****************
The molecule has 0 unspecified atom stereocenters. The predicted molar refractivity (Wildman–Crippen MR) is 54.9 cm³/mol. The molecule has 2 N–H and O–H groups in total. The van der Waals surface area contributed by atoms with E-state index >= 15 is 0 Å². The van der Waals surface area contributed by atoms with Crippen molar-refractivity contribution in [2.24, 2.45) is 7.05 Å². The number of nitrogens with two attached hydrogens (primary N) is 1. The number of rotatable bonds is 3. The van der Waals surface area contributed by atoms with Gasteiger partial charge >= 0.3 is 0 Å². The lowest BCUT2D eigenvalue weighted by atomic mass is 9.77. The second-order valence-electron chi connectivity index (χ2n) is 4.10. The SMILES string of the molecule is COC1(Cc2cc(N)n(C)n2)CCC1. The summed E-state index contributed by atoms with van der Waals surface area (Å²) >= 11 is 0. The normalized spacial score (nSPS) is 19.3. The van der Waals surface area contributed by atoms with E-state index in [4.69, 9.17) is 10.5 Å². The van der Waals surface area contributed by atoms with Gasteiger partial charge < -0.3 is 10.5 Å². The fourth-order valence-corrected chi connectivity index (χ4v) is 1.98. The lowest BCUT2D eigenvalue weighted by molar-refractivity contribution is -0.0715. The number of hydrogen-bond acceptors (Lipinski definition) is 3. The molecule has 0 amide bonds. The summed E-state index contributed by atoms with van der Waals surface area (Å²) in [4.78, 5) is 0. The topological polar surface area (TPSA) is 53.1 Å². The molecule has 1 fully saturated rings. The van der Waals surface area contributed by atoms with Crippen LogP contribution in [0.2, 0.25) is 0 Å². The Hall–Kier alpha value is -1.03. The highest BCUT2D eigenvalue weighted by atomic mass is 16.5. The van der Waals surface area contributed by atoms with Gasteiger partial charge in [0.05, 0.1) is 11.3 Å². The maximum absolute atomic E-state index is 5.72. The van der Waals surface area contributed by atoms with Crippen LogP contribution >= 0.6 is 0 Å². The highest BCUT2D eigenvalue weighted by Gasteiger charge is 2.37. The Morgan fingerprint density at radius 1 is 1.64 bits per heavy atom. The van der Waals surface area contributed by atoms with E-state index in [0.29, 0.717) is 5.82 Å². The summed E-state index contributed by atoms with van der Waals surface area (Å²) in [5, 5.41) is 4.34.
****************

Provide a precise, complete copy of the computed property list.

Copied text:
The molecule has 0 unspecified atom stereocenters. The predicted molar refractivity (Wildman–Crippen MR) is 54.9 cm³/mol. The molecule has 2 N–H and O–H groups in total. The van der Waals surface area contributed by atoms with E-state index >= 15 is 0 Å². The van der Waals surface area contributed by atoms with Crippen molar-refractivity contribution in [2.24, 2.45) is 7.05 Å². The number of nitrogens with two attached hydrogens (primary N) is 1. The number of rotatable bonds is 3. The van der Waals surface area contributed by atoms with Gasteiger partial charge >= 0.3 is 0 Å². The lowest BCUT2D eigenvalue weighted by atomic mass is 9.77. The second-order valence-electron chi connectivity index (χ2n) is 4.10. The SMILES string of the molecule is COC1(Cc2cc(N)n(C)n2)CCC1. The summed E-state index contributed by atoms with van der Waals surface area (Å²) >= 11 is 0. The normalized spacial score (nSPS) is 19.3. The van der Waals surface area contributed by atoms with E-state index in [4.69, 9.17) is 10.5 Å². The van der Waals surface area contributed by atoms with Gasteiger partial charge < -0.3 is 10.5 Å². The fourth-order valence-corrected chi connectivity index (χ4v) is 1.98. The lowest BCUT2D eigenvalue weighted by molar-refractivity contribution is -0.0715. The number of hydrogen-bond acceptors (Lipinski definition) is 3. The molecule has 0 amide bonds. The summed E-state index contributed by atoms with van der Waals surface area (Å²) in [4.78, 5) is 0. The topological polar surface area (TPSA) is 53.1 Å². The molecule has 1 fully saturated rings. The van der Waals surface area contributed by atoms with Crippen LogP contribution in [0.2, 0.25) is 0 Å². The Hall–Kier alpha value is -1.03. The highest BCUT2D eigenvalue weighted by atomic mass is 16.5. The van der Waals surface area contributed by atoms with Gasteiger partial charge in [0.05, 0.1) is 11.3 Å². The maximum absolute atomic E-state index is 5.72. The van der Waals surface area contributed by atoms with Crippen LogP contribution >= 0.6 is 0 Å². The highest BCUT2D eigenvalue weighted by Gasteiger charge is 2.37. The Morgan fingerprint density at radius 1 is 1.64 bits per heavy atom. The van der Waals surface area contributed by atoms with E-state index in [0.29, 0.717) is 5.82 Å². The summed E-state index contributed by atoms with van der Waals surface area (Å²) in [5, 5.41) is 4.34.